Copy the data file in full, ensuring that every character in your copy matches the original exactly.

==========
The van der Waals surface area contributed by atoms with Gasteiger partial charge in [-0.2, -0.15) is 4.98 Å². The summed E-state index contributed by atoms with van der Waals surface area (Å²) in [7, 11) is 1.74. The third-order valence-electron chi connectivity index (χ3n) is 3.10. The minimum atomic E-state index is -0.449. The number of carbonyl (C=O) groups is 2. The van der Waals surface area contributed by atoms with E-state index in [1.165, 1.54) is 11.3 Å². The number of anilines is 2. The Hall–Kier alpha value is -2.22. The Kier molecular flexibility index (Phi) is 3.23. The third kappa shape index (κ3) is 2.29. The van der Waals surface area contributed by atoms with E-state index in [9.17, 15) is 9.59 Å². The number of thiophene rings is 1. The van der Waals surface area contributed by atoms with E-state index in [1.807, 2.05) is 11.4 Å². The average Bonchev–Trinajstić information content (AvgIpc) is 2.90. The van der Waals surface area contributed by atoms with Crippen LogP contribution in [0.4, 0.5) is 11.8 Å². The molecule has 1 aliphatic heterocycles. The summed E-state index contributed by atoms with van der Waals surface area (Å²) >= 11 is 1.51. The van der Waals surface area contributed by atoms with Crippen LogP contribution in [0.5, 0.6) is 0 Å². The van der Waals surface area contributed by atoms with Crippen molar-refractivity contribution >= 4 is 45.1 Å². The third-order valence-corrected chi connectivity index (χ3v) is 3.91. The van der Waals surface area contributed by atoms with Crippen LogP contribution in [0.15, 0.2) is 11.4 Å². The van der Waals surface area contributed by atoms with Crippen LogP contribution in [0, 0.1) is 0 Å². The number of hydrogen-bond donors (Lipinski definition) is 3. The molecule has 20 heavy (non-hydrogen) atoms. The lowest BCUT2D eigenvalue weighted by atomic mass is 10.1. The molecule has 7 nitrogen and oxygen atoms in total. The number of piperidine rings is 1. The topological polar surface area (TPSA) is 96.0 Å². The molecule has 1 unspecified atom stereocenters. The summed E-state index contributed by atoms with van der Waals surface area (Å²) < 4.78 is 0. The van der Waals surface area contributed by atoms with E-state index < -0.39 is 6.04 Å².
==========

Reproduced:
The van der Waals surface area contributed by atoms with Gasteiger partial charge in [-0.2, -0.15) is 4.98 Å². The summed E-state index contributed by atoms with van der Waals surface area (Å²) in [7, 11) is 1.74. The third-order valence-electron chi connectivity index (χ3n) is 3.10. The minimum atomic E-state index is -0.449. The number of carbonyl (C=O) groups is 2. The van der Waals surface area contributed by atoms with E-state index in [1.165, 1.54) is 11.3 Å². The number of anilines is 2. The Hall–Kier alpha value is -2.22. The Kier molecular flexibility index (Phi) is 3.23. The third kappa shape index (κ3) is 2.29. The van der Waals surface area contributed by atoms with E-state index in [9.17, 15) is 9.59 Å². The number of thiophene rings is 1. The van der Waals surface area contributed by atoms with E-state index in [1.807, 2.05) is 11.4 Å². The average Bonchev–Trinajstić information content (AvgIpc) is 2.90. The van der Waals surface area contributed by atoms with Crippen LogP contribution in [0.4, 0.5) is 11.8 Å². The molecule has 1 aliphatic heterocycles. The summed E-state index contributed by atoms with van der Waals surface area (Å²) >= 11 is 1.51. The van der Waals surface area contributed by atoms with Crippen LogP contribution in [0.5, 0.6) is 0 Å². The van der Waals surface area contributed by atoms with Crippen molar-refractivity contribution >= 4 is 45.1 Å². The third-order valence-corrected chi connectivity index (χ3v) is 3.91. The van der Waals surface area contributed by atoms with Crippen LogP contribution in [0.15, 0.2) is 11.4 Å². The van der Waals surface area contributed by atoms with Crippen LogP contribution in [0, 0.1) is 0 Å². The number of hydrogen-bond donors (Lipinski definition) is 3. The molecule has 20 heavy (non-hydrogen) atoms. The lowest BCUT2D eigenvalue weighted by atomic mass is 10.1. The molecule has 7 nitrogen and oxygen atoms in total. The number of piperidine rings is 1. The topological polar surface area (TPSA) is 96.0 Å². The molecule has 1 unspecified atom stereocenters. The summed E-state index contributed by atoms with van der Waals surface area (Å²) < 4.78 is 0. The van der Waals surface area contributed by atoms with E-state index < -0.39 is 6.04 Å².